“We’re excited to see strong South African representation, no less than 6 out of 20, among the semifinalists,” enthused Luke Mckend, country director for Google South Africa.  “To mention just some of them, Obami is using YouTube to empower teachers and learners; Grace Communion is using Google Translate to aide humanitarian work in neighbouring Mozambique; and Red Fish is making the most of various technologies to create new job marketplace for registered tradespeople,” he highlighted.

The full list of the semi-finalists, and their projects in no particular order, include:

Kangai Mwiti, Kenya, Bellesa Africa 

Kangai is a makeup artist offering services for weddings, ad shoots and other events. She hosts tutorials on her YouTube channel, which has almost 26,000 subscribers, focusing on techniques for women of colour.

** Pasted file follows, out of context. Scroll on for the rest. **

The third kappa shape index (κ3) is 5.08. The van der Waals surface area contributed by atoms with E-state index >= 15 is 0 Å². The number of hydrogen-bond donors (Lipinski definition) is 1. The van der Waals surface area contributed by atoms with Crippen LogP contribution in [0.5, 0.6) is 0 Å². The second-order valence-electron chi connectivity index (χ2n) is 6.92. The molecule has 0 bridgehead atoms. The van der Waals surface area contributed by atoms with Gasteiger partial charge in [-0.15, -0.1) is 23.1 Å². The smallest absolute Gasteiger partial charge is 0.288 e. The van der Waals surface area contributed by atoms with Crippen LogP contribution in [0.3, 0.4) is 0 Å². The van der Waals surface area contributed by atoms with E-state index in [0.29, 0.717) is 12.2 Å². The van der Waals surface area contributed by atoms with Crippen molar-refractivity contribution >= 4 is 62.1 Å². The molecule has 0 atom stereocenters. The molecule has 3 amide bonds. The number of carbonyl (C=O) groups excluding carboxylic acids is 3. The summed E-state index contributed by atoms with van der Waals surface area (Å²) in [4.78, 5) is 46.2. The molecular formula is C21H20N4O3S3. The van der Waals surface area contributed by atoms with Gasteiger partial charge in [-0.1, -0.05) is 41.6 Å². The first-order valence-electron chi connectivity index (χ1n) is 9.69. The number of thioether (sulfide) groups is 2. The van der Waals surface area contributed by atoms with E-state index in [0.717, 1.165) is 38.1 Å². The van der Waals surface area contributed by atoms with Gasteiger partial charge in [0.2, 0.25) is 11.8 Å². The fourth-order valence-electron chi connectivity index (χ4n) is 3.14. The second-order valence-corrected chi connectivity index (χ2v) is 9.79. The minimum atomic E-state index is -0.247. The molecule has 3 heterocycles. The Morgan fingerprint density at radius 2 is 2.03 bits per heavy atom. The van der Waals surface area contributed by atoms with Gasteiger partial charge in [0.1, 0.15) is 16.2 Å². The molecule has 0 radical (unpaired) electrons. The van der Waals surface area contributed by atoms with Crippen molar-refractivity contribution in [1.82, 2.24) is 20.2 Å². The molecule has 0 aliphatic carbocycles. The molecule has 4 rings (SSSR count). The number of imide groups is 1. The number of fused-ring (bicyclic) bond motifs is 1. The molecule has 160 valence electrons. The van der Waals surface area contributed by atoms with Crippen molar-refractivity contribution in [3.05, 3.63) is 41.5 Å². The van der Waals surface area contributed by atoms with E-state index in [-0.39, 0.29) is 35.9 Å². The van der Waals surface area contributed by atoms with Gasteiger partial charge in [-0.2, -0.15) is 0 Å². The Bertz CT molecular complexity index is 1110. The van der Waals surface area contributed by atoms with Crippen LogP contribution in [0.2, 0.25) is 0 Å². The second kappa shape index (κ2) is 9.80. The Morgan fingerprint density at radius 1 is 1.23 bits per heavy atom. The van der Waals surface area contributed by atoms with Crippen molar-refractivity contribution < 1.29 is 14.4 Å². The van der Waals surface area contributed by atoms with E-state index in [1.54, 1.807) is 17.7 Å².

Steve Kyenze, Kenya, Uweza Slum Gallery 

Steve uses Google Search to inspire and train underprivileged art students and improve their skills, so that they can sell their artwork to support their schooling.

Sitawa Wafula, Kenya, My Mind, My Funk

Sitawa is an influential blogger on mental health in East Africa, who has used Google Blogger to establish his award winning blog which is a reference point for people looking for support and information.

Dennis Njagi, Kenya, RocKeSci : The Funky Scientists 

Dennis has used Google and YouTube to develop an interactive website, blog and vlog for primary and high school users who want to learn more about science topics through experiment instruction, online content and tutorials.

Francis Macharia, Kenya, Pinklakeman Eco-Lodge

Francis used Google and YouTube to teach himself about eco-friendly building techniques which he used to build the successful Pinklakeman Eco-Lodge.

Gloria Mangi, Tanzania, African Queens Project